Could making mud pies lay firm foundations for pupils' learning? Yes, writes Felicity Waters
Groundbreaking research into the effects of "playfulness" on learning is showing that young children achieve much more in less formal environments.
An independent study involving 150 children of nursery and reception age has already shown that "playful practice" is more effective for learning, says psychologist Justine Howard.
Dr Howard, leading the research from the department of humanities and social sciences at the University of Glamorgan in Pontypridd, says children as young as three and four can distinguish what is and what isn't play.
"The findings so far have shown that playful practice does work," says Dr Howard.
"The first stage was to define what children considered to be play and what was not. We found that children thought that being on the floor was play, but working at a table was not!"
Researchers used puzzles and building block exercises to compare eight minutes of play with eight minutes of formal practice, and found that tasks were completed significantly quicker during the play.
Children's development is at the heart of the Welsh Assembly government's foundation phase for three to seven-year-olds where learning takes place through structured indoor and outdoor play activity.
Pilots in 41 schools and nurseries have been hailed a great success in the first 18 months. The Government is aiming for a 1:8 adult to pupil ratio for the under-fives and a 1:15 ratio for five to seven-year-olds.
Dr Howard said that the initiative could be "hugely successful", but that small ratios and giving teachers confidence in teaching through play would be key.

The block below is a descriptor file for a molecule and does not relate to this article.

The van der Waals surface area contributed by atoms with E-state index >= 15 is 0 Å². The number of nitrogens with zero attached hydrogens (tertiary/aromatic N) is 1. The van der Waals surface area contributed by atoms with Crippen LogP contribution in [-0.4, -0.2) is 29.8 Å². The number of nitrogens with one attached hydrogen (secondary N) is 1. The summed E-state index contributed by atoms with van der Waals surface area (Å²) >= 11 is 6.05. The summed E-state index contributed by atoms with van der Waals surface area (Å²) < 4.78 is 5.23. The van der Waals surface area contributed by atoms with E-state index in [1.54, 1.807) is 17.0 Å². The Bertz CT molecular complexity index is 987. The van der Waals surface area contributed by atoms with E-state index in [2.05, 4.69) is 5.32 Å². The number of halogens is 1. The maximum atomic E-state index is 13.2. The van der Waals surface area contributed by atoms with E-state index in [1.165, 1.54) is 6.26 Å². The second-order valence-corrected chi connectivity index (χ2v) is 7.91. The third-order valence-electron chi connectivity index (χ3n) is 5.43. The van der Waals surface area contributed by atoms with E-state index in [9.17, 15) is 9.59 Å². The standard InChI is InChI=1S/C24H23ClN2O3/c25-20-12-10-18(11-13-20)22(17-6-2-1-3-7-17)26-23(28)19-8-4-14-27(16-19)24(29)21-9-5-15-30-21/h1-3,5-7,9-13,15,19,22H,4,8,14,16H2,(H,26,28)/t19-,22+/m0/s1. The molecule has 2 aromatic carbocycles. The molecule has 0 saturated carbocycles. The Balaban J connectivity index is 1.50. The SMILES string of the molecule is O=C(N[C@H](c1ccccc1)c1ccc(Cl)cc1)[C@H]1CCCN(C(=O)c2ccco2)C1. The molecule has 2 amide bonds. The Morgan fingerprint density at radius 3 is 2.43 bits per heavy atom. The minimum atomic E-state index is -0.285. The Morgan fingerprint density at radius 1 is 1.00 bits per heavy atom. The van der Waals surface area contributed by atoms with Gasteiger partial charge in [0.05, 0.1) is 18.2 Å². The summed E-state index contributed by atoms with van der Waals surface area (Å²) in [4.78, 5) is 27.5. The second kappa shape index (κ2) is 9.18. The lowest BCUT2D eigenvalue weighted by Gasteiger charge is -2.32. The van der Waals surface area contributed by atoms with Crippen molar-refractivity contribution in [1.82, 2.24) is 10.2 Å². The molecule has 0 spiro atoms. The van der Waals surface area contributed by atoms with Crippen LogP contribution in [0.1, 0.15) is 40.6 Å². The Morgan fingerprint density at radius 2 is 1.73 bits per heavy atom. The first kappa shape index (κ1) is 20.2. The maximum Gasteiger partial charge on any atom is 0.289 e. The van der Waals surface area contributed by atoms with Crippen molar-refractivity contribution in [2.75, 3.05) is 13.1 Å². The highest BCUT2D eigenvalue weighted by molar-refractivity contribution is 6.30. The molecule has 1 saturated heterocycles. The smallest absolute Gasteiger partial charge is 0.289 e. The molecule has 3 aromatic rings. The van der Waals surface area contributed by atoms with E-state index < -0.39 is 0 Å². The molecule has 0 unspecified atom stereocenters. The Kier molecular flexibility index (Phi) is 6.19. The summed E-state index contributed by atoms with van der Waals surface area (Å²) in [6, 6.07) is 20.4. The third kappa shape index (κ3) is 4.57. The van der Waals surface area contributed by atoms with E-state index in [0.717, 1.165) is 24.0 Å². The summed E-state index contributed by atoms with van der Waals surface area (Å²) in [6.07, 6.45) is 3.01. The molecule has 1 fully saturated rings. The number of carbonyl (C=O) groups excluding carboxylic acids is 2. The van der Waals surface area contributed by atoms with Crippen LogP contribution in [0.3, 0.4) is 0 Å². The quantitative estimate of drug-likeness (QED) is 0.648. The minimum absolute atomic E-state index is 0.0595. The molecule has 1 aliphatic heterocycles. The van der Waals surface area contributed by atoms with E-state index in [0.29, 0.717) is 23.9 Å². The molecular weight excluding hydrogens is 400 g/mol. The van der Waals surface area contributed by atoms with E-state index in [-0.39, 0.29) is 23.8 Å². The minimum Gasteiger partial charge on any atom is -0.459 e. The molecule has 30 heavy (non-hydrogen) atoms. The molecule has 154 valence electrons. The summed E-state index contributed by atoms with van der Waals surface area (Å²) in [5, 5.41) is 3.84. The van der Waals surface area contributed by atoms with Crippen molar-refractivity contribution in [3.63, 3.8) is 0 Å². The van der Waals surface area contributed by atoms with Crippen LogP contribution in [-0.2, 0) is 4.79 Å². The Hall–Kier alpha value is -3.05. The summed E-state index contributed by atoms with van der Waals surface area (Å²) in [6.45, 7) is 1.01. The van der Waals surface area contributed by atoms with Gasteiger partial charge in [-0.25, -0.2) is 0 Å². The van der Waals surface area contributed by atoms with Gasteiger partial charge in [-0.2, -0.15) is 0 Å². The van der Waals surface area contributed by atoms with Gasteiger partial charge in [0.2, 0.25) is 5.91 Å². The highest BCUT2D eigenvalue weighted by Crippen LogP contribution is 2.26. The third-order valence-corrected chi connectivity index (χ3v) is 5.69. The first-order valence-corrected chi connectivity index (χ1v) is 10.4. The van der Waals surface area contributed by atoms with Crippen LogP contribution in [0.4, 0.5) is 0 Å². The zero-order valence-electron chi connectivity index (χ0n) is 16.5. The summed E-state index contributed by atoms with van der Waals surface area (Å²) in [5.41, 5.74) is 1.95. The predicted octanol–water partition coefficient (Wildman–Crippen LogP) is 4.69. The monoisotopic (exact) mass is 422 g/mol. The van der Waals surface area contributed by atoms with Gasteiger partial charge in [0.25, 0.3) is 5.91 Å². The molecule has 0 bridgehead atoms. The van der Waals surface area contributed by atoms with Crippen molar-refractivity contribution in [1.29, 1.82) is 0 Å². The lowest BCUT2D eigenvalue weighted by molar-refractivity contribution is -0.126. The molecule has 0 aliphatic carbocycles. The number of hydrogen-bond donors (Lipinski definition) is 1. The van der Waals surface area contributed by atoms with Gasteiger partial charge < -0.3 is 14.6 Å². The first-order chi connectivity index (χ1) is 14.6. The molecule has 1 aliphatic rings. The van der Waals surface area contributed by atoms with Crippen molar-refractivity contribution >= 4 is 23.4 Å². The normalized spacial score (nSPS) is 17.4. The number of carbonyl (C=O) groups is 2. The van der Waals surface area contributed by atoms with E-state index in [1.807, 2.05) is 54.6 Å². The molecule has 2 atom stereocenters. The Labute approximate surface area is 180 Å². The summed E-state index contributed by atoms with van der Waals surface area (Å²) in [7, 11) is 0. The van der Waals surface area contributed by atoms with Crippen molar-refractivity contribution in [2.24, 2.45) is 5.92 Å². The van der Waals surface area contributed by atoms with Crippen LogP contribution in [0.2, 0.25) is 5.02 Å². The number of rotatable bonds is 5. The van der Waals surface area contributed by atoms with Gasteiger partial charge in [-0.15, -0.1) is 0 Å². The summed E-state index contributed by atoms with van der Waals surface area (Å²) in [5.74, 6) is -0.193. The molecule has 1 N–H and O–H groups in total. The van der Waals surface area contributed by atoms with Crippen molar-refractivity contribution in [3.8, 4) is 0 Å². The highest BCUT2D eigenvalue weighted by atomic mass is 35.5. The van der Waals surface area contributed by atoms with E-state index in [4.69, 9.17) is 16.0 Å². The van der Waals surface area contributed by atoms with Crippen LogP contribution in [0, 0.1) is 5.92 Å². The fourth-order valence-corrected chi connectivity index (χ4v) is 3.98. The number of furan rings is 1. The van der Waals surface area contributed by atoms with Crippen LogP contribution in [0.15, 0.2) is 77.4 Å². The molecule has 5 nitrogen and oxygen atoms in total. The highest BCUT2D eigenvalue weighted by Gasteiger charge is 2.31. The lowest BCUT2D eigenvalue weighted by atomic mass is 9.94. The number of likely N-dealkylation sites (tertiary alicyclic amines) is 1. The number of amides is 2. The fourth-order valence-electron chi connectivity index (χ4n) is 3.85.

CASE STUDY - MOUNT AIREY
Heather Cale allows her children to make daisy chains and paint numbers with water to teach maths. Not a conventional way to learn how to do sums, but nevertheless, learning through play is having remarkable results in a Pembrokeshire school.
Mount Airey school in Haverfordwest (pictured left) is now in the second year of piloting the foundation phase. It has six classes and more than 180 children signed up to the new way of learning. Heather, who teaches Year 1 and is the school's maths co-ordinator, says: "The foundation phase has been a great awakening for us. It's what we've always wanted to do."
Under-fives enjoy a 1:8 adult pupil ratio while the older pupils have a 1:15 adult pupil ratio. "The key is definitely the adult contact and interaction," says Heather. "This way we can see the process of learning and be involved in children's progress."
Heather says they have seen a real improvement after just 12 months. "A lot of my children are now confident with numbers. Some five and six-year-olds can count up to 100 and are doing adding and subtracting. Learning is now embedded in the games and activities so they're learning without realising it."
But it is no free-for-all. "The teaching is very structured and there is probably more planning involved, rather than less, because of all the activities that we do," says Heather.
Pupils have been known to go out walking in the rain and make mud pies.
"We use our environment as much as possible to learn," says Heather. "In the summer we'll be using our African hut to learn about multiculturalism; we'll be planting or making daisy chains to learn how to count, or making number patterns on the fencing by painting with water which dries in the sun."
Brenda Meredith, HMI, Estyn, will give a talk entitled "Introducing the Foundation Phase" on Thursday, May 25 at 10.30am. She will examine current developments and discuss its future implementation in schools